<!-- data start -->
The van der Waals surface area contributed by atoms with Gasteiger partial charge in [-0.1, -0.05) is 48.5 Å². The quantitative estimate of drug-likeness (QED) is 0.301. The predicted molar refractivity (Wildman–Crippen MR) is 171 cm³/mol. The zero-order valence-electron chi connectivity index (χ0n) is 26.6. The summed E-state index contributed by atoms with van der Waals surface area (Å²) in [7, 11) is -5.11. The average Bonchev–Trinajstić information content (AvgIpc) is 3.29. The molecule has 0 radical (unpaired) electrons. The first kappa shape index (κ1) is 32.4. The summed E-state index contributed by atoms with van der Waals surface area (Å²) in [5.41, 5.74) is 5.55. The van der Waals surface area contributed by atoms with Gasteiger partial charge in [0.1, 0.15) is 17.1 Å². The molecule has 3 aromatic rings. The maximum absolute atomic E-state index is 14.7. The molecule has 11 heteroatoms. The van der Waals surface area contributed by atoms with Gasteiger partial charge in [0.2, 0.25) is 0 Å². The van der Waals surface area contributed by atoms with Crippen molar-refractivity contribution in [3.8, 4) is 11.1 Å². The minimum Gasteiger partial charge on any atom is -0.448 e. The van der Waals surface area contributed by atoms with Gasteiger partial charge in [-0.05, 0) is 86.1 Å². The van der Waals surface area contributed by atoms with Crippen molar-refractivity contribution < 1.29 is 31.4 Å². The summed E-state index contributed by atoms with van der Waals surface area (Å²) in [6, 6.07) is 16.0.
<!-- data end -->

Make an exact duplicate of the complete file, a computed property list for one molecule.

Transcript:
The van der Waals surface area contributed by atoms with Gasteiger partial charge in [-0.1, -0.05) is 48.5 Å². The quantitative estimate of drug-likeness (QED) is 0.301. The predicted molar refractivity (Wildman–Crippen MR) is 171 cm³/mol. The zero-order valence-electron chi connectivity index (χ0n) is 26.6. The summed E-state index contributed by atoms with van der Waals surface area (Å²) in [7, 11) is -5.11. The average Bonchev–Trinajstić information content (AvgIpc) is 3.29. The molecule has 0 radical (unpaired) electrons. The first kappa shape index (κ1) is 32.4. The summed E-state index contributed by atoms with van der Waals surface area (Å²) in [5.41, 5.74) is 5.55. The van der Waals surface area contributed by atoms with Gasteiger partial charge in [0.1, 0.15) is 17.1 Å². The molecule has 3 aromatic rings. The maximum absolute atomic E-state index is 14.7. The molecule has 11 heteroatoms. The van der Waals surface area contributed by atoms with Gasteiger partial charge in [0.2, 0.25) is 0 Å². The van der Waals surface area contributed by atoms with Crippen molar-refractivity contribution in [3.8, 4) is 11.1 Å². The minimum Gasteiger partial charge on any atom is -0.448 e. The van der Waals surface area contributed by atoms with Gasteiger partial charge in [-0.05, 0) is 86.1 Å². The van der Waals surface area contributed by atoms with Crippen molar-refractivity contribution < 1.29 is 31.4 Å². The summed E-state index contributed by atoms with van der Waals surface area (Å²) in [6, 6.07) is 16.0.